What are those in Canada working for peace doing today? Personally, I recently finished my work laying out and writing the introduction to the forthcoming book, Four Elements of Peacebuilding, by Gianne Broughton. It shows the contributions made to the reduction of violence and transformation of violent conflicts — transformations aided by civil society organizations, among them Peace Brigades International and Nonviolent Peaceforce.

After I had finished my work on the book, I attended the reception for exhibit at the Canadian War Museum had mounted an exhibit on the subject of peace. As long-time writer and photographer Koozma Tarasoff pointed out, credit should go to Amber Lloydlangston, assistant historian at the Canadian Peace Museum for making this exhibit a reality in the first place. After saying this, Koozma went on to list 15 things that those concerned with peace would have included in such an exhibit but were missing in this one. On this wish list were the following: a larger space for the role of the United Nations in peacemaking, an examination of the influence of Lev Tolstoy, Mahatma Gandhi and Martin Luther King in nonviolent peacemaking, and an extensive display on the history of the peace movement through the centuries.

On June 18, I was invited to a dinner for my former colleague at Canadian Friends Service Committee, Iain Atack, now Assistant Professor in International Peace Studies at the Irish School of Ecumenics of Trinity College Dublin. He gave me a copy of his book, Nonviolence in Political Theory, published by Edinburgh University Press in 2012. Around the table were his brother Peter Atack, now a lecturer in human rights at Carleton University, and other roommates of Iain and Peter’s former flat on Lansdowne Avenue in Toronto in the 1980s, a place we used to call “the centre of the universe.” The discussion was lively that evening. Iain’s book – and our discussion – ranged from Hobbes and Locke to Tolstoy and Gandhi. And of course, we talked about some of the newest contributions to nonviolent peacemaking – Peace Brigades International, for whom Iain had worked in Sri Lanka, and Nonviolent Peaceforce, whose founding convention I helped to run as co-ordinator of the volunteer minute-takers in Surajkund, India, in November 2002.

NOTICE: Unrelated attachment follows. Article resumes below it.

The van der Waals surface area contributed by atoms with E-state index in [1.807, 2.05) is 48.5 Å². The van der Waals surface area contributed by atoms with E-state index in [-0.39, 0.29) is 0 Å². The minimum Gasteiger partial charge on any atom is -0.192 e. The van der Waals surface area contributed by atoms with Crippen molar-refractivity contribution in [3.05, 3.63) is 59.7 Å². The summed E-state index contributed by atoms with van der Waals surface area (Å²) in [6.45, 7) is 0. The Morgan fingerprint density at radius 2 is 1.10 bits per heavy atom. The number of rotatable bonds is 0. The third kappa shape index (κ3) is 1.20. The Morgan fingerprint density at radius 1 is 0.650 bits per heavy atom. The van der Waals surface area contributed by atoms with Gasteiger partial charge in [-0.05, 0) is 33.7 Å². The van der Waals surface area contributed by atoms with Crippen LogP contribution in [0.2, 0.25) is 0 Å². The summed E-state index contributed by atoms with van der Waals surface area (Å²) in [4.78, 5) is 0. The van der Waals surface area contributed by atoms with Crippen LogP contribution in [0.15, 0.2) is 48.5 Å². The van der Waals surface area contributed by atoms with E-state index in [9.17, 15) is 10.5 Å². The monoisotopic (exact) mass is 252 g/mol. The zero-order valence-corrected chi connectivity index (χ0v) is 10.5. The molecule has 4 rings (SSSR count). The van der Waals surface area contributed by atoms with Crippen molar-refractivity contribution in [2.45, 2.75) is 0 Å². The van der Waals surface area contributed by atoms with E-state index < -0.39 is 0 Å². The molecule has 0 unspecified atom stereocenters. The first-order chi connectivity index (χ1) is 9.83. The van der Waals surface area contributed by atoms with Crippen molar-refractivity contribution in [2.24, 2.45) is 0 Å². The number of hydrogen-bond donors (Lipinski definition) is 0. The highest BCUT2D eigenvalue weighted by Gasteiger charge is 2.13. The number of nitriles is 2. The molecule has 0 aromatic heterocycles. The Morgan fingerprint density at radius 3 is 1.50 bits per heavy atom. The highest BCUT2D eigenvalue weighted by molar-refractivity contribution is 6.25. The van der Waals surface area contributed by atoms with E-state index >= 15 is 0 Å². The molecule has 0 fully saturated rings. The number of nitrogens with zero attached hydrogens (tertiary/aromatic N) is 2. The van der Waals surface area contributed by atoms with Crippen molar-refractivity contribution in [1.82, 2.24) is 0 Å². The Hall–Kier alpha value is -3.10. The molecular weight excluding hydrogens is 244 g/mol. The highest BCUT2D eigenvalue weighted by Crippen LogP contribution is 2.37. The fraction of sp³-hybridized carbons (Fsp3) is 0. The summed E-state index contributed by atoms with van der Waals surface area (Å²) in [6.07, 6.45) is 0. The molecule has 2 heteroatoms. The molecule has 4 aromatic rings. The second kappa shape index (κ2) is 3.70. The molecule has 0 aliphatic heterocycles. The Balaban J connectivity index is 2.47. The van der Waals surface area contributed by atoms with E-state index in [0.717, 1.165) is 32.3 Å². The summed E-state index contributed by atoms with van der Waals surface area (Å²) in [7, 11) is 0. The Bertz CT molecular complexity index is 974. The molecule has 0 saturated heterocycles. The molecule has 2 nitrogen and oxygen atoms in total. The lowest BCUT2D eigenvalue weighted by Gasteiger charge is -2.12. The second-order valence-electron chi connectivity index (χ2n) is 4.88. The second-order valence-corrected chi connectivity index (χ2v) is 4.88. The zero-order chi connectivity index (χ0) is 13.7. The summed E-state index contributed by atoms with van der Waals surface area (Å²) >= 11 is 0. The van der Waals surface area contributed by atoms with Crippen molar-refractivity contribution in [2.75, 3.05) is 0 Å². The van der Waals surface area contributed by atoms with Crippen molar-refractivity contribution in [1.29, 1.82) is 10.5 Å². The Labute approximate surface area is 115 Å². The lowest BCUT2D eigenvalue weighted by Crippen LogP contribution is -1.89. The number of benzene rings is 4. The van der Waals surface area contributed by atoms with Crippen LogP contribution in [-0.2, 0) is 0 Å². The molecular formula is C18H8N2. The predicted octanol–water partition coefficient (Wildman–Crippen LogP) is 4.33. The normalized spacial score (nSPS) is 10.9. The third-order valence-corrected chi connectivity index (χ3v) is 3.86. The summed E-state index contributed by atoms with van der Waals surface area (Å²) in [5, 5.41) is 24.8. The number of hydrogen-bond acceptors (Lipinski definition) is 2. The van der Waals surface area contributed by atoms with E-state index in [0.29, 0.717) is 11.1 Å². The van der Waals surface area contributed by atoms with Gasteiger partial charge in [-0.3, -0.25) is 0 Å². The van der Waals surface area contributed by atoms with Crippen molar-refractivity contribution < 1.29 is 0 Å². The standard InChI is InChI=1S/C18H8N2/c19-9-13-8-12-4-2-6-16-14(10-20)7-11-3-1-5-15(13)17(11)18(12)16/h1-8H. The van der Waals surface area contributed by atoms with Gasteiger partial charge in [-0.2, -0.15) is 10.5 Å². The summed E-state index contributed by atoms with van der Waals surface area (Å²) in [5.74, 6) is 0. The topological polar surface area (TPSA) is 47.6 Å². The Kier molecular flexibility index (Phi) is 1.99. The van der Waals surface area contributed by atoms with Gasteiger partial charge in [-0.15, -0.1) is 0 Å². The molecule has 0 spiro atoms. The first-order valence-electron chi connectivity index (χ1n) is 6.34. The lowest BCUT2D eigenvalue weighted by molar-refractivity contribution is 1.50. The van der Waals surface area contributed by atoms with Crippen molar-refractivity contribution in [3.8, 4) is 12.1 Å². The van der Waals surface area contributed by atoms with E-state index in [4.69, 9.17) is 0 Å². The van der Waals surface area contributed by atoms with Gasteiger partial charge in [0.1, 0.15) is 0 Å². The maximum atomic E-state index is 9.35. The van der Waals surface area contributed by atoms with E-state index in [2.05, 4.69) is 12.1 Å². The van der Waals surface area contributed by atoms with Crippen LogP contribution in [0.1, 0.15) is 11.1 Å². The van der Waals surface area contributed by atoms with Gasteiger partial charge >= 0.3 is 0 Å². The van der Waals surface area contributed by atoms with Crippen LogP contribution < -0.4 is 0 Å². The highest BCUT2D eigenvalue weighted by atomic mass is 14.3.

On June 24, I participated in the second meeting of PeaceQuest Ottawa, a local group inspired by PeaceQuest Kingston, formed to engage Canadians to talk about peace and war in the period up to and through the 100th anniversary of World War I. Gathered at a local church were some of the brightest and most committed representatives of civil society in Ottawa, and two key members of PeaceQuest Kingston: Judi Wyatt and Jamie Swift. The attempt to come to terms with World War I has already generated some heat, as shown by the scathing criticism of Quebec MP Alexander Boulerice by the Sun newspaper chain for Boulerice’s condemnation of the First World War.

Maybe Gandhi will prove right once again: “First they ignore you, then they ridicule you, then they fight you, and then you win.”